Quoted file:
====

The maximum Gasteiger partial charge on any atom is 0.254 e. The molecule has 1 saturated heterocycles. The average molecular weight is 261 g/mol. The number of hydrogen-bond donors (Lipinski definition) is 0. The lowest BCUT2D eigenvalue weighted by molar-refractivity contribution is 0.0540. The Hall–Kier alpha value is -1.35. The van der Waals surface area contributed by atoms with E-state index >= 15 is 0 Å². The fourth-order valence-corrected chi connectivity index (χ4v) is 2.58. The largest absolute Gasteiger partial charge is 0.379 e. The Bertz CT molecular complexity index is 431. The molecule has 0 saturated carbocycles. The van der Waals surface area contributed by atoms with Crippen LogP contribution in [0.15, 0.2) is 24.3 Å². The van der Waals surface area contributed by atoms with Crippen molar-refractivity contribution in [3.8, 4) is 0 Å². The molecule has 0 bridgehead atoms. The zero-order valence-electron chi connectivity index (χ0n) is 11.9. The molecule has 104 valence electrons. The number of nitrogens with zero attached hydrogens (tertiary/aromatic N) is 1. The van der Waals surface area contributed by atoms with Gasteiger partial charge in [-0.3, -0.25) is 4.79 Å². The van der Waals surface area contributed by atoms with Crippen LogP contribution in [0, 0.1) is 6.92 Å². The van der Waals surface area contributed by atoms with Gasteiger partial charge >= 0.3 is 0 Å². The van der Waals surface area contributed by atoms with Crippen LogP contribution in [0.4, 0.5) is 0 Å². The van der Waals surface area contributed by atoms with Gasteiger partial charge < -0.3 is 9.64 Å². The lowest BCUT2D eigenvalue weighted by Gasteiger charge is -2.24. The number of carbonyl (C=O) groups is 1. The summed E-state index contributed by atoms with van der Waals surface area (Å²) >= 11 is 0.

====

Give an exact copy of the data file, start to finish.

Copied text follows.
The maximum Gasteiger partial charge on any atom is 0.254 e. The molecule has 1 saturated heterocycles. The average molecular weight is 261 g/mol. The number of hydrogen-bond donors (Lipinski definition) is 0. The lowest BCUT2D eigenvalue weighted by molar-refractivity contribution is 0.0540. The Hall–Kier alpha value is -1.35. The van der Waals surface area contributed by atoms with E-state index >= 15 is 0 Å². The fourth-order valence-corrected chi connectivity index (χ4v) is 2.58. The largest absolute Gasteiger partial charge is 0.379 e. The Bertz CT molecular complexity index is 431. The molecule has 0 saturated carbocycles. The van der Waals surface area contributed by atoms with Crippen LogP contribution in [0.15, 0.2) is 24.3 Å². The van der Waals surface area contributed by atoms with Crippen molar-refractivity contribution in [3.8, 4) is 0 Å². The molecule has 0 bridgehead atoms. The zero-order valence-electron chi connectivity index (χ0n) is 11.9. The molecule has 104 valence electrons. The number of nitrogens with zero attached hydrogens (tertiary/aromatic N) is 1. The van der Waals surface area contributed by atoms with Gasteiger partial charge in [-0.3, -0.25) is 4.79 Å². The van der Waals surface area contributed by atoms with Crippen LogP contribution in [0, 0.1) is 6.92 Å². The van der Waals surface area contributed by atoms with Gasteiger partial charge >= 0.3 is 0 Å². The van der Waals surface area contributed by atoms with Crippen LogP contribution in [0.4, 0.5) is 0 Å². The van der Waals surface area contributed by atoms with Gasteiger partial charge < -0.3 is 9.64 Å². The lowest BCUT2D eigenvalue weighted by Gasteiger charge is -2.24. The number of carbonyl (C=O) groups is 1. The summed E-state index contributed by atoms with van der Waals surface area (Å²) >= 11 is 0.